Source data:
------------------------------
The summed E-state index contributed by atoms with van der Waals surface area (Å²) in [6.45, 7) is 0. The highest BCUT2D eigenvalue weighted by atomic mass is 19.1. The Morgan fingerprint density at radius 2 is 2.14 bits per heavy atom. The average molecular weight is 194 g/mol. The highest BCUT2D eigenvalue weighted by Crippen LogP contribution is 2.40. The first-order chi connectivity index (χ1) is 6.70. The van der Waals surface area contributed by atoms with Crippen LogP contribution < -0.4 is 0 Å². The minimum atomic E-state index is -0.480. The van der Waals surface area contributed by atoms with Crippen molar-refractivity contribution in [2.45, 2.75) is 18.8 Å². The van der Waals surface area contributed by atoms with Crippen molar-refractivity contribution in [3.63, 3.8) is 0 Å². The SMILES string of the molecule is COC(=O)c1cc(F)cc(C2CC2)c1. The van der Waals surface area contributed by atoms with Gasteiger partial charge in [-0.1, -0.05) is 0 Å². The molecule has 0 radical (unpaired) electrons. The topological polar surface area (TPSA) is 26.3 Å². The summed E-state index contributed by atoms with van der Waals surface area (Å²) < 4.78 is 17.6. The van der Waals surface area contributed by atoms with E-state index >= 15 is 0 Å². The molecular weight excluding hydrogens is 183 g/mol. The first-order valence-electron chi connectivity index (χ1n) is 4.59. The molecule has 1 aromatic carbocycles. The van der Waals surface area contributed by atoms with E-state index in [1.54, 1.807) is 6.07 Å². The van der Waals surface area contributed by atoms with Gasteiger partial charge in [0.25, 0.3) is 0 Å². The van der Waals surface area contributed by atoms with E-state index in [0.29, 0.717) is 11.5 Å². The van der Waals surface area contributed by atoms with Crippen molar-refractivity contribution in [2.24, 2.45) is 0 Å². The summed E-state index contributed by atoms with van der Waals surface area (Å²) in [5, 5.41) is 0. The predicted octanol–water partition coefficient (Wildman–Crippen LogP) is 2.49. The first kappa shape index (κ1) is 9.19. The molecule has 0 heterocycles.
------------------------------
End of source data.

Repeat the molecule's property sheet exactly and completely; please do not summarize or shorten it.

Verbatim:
The summed E-state index contributed by atoms with van der Waals surface area (Å²) in [6.45, 7) is 0. The highest BCUT2D eigenvalue weighted by atomic mass is 19.1. The Morgan fingerprint density at radius 2 is 2.14 bits per heavy atom. The average molecular weight is 194 g/mol. The highest BCUT2D eigenvalue weighted by Crippen LogP contribution is 2.40. The first-order chi connectivity index (χ1) is 6.70. The van der Waals surface area contributed by atoms with Crippen LogP contribution < -0.4 is 0 Å². The minimum atomic E-state index is -0.480. The van der Waals surface area contributed by atoms with Crippen molar-refractivity contribution in [2.45, 2.75) is 18.8 Å². The van der Waals surface area contributed by atoms with Crippen molar-refractivity contribution in [3.63, 3.8) is 0 Å². The SMILES string of the molecule is COC(=O)c1cc(F)cc(C2CC2)c1. The van der Waals surface area contributed by atoms with Gasteiger partial charge in [-0.1, -0.05) is 0 Å². The molecule has 0 radical (unpaired) electrons. The topological polar surface area (TPSA) is 26.3 Å². The summed E-state index contributed by atoms with van der Waals surface area (Å²) < 4.78 is 17.6. The van der Waals surface area contributed by atoms with E-state index >= 15 is 0 Å². The molecular weight excluding hydrogens is 183 g/mol. The first-order valence-electron chi connectivity index (χ1n) is 4.59. The molecule has 1 aromatic carbocycles. The van der Waals surface area contributed by atoms with E-state index in [1.54, 1.807) is 6.07 Å². The van der Waals surface area contributed by atoms with Gasteiger partial charge in [0.25, 0.3) is 0 Å². The van der Waals surface area contributed by atoms with E-state index in [0.29, 0.717) is 11.5 Å². The van der Waals surface area contributed by atoms with Crippen molar-refractivity contribution in [2.24, 2.45) is 0 Å². The summed E-state index contributed by atoms with van der Waals surface area (Å²) in [5, 5.41) is 0. The predicted octanol–water partition coefficient (Wildman–Crippen LogP) is 2.49. The first kappa shape index (κ1) is 9.19. The molecule has 0 heterocycles.